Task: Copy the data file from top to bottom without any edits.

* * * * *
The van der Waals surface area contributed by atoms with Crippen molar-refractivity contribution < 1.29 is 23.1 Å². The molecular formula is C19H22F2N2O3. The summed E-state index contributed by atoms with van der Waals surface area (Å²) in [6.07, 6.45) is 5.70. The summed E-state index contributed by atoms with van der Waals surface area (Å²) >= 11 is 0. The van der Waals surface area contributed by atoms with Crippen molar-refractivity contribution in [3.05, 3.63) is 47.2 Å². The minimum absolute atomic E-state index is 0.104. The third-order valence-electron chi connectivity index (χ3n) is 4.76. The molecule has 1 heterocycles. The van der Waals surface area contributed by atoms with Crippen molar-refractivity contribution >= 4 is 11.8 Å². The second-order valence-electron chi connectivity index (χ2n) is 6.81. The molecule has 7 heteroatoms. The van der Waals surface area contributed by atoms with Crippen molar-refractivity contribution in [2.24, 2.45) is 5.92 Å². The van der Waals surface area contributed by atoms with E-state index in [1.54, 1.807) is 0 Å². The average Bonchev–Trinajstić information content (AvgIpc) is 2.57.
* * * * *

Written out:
The van der Waals surface area contributed by atoms with Crippen molar-refractivity contribution < 1.29 is 23.1 Å². The molecular formula is C19H22F2N2O3. The summed E-state index contributed by atoms with van der Waals surface area (Å²) in [6.07, 6.45) is 5.70. The summed E-state index contributed by atoms with van der Waals surface area (Å²) >= 11 is 0. The van der Waals surface area contributed by atoms with Crippen molar-refractivity contribution in [3.05, 3.63) is 47.2 Å². The minimum absolute atomic E-state index is 0.104. The third-order valence-electron chi connectivity index (χ3n) is 4.76. The molecule has 1 heterocycles. The van der Waals surface area contributed by atoms with Crippen molar-refractivity contribution >= 4 is 11.8 Å². The second-order valence-electron chi connectivity index (χ2n) is 6.81. The molecule has 7 heteroatoms. The van der Waals surface area contributed by atoms with Crippen molar-refractivity contribution in [2.24, 2.45) is 5.92 Å². The van der Waals surface area contributed by atoms with E-state index in [1.54, 1.807) is 0 Å². The average Bonchev–Trinajstić information content (AvgIpc) is 2.57.